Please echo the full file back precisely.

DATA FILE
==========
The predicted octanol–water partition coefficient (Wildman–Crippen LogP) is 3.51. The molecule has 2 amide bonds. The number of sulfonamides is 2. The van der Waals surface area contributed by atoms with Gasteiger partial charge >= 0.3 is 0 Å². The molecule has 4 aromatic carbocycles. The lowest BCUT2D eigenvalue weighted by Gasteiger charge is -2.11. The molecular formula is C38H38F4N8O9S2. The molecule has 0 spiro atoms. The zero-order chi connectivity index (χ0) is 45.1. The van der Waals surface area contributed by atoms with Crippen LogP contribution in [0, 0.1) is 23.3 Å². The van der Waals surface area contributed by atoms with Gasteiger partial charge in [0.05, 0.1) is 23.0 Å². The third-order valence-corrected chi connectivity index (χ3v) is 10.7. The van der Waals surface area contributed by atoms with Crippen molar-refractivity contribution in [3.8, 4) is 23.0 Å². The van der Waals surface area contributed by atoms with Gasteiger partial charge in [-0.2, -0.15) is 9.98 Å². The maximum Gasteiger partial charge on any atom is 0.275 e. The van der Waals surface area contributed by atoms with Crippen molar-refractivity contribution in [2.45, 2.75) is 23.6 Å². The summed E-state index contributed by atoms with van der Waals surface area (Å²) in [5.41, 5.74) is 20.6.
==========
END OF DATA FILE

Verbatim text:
The predicted octanol–water partition coefficient (Wildman–Crippen LogP) is 3.51. The molecule has 2 amide bonds. The number of sulfonamides is 2. The van der Waals surface area contributed by atoms with Gasteiger partial charge >= 0.3 is 0 Å². The molecule has 4 aromatic carbocycles. The lowest BCUT2D eigenvalue weighted by Gasteiger charge is -2.11. The molecular formula is C38H38F4N8O9S2. The molecule has 0 spiro atoms. The zero-order chi connectivity index (χ0) is 45.1. The van der Waals surface area contributed by atoms with Crippen LogP contribution in [0, 0.1) is 23.3 Å². The van der Waals surface area contributed by atoms with Gasteiger partial charge in [0.05, 0.1) is 23.0 Å². The third-order valence-corrected chi connectivity index (χ3v) is 10.7. The van der Waals surface area contributed by atoms with Crippen molar-refractivity contribution in [3.8, 4) is 23.0 Å². The van der Waals surface area contributed by atoms with Gasteiger partial charge in [-0.2, -0.15) is 9.98 Å². The maximum Gasteiger partial charge on any atom is 0.275 e. The van der Waals surface area contributed by atoms with Crippen molar-refractivity contribution in [2.45, 2.75) is 23.6 Å². The summed E-state index contributed by atoms with van der Waals surface area (Å²) in [5.41, 5.74) is 20.6.